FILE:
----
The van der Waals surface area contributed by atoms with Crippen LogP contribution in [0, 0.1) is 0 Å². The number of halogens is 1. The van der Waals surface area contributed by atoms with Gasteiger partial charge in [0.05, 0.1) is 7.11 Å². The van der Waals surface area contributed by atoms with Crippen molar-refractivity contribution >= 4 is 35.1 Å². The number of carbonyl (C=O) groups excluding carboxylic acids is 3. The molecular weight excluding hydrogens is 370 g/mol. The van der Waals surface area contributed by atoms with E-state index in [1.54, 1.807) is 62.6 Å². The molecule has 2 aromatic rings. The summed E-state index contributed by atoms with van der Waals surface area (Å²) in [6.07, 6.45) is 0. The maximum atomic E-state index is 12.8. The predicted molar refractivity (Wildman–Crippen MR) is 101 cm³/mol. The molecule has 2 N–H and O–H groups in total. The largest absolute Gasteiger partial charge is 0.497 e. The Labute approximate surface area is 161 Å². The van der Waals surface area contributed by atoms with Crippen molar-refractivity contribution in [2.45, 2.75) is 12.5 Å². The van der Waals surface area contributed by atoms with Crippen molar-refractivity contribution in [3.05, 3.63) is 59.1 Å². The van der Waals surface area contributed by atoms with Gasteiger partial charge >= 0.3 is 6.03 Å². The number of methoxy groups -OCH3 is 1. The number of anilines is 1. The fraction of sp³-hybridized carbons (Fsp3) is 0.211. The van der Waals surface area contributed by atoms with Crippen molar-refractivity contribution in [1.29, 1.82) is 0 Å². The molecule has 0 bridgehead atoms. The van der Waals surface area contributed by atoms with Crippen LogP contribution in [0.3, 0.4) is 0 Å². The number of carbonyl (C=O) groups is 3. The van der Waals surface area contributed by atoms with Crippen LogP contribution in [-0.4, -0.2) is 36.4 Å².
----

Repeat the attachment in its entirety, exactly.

The van der Waals surface area contributed by atoms with Crippen LogP contribution in [0, 0.1) is 0 Å². The number of halogens is 1. The van der Waals surface area contributed by atoms with Gasteiger partial charge in [0.05, 0.1) is 7.11 Å². The van der Waals surface area contributed by atoms with Crippen molar-refractivity contribution >= 4 is 35.1 Å². The number of carbonyl (C=O) groups excluding carboxylic acids is 3. The molecular weight excluding hydrogens is 370 g/mol. The van der Waals surface area contributed by atoms with E-state index in [1.54, 1.807) is 62.6 Å². The molecule has 2 aromatic rings. The summed E-state index contributed by atoms with van der Waals surface area (Å²) in [6.07, 6.45) is 0. The maximum atomic E-state index is 12.8. The predicted molar refractivity (Wildman–Crippen MR) is 101 cm³/mol. The molecule has 2 N–H and O–H groups in total. The largest absolute Gasteiger partial charge is 0.497 e. The Labute approximate surface area is 161 Å². The van der Waals surface area contributed by atoms with Crippen molar-refractivity contribution in [2.45, 2.75) is 12.5 Å². The van der Waals surface area contributed by atoms with Crippen molar-refractivity contribution in [3.05, 3.63) is 59.1 Å². The van der Waals surface area contributed by atoms with Gasteiger partial charge >= 0.3 is 6.03 Å². The number of methoxy groups -OCH3 is 1. The number of anilines is 1. The fraction of sp³-hybridized carbons (Fsp3) is 0.211. The van der Waals surface area contributed by atoms with Crippen molar-refractivity contribution in [1.29, 1.82) is 0 Å². The molecule has 0 bridgehead atoms. The van der Waals surface area contributed by atoms with Crippen LogP contribution in [0.3, 0.4) is 0 Å². The number of carbonyl (C=O) groups is 3. The van der Waals surface area contributed by atoms with Crippen LogP contribution in [-0.4, -0.2) is 36.4 Å².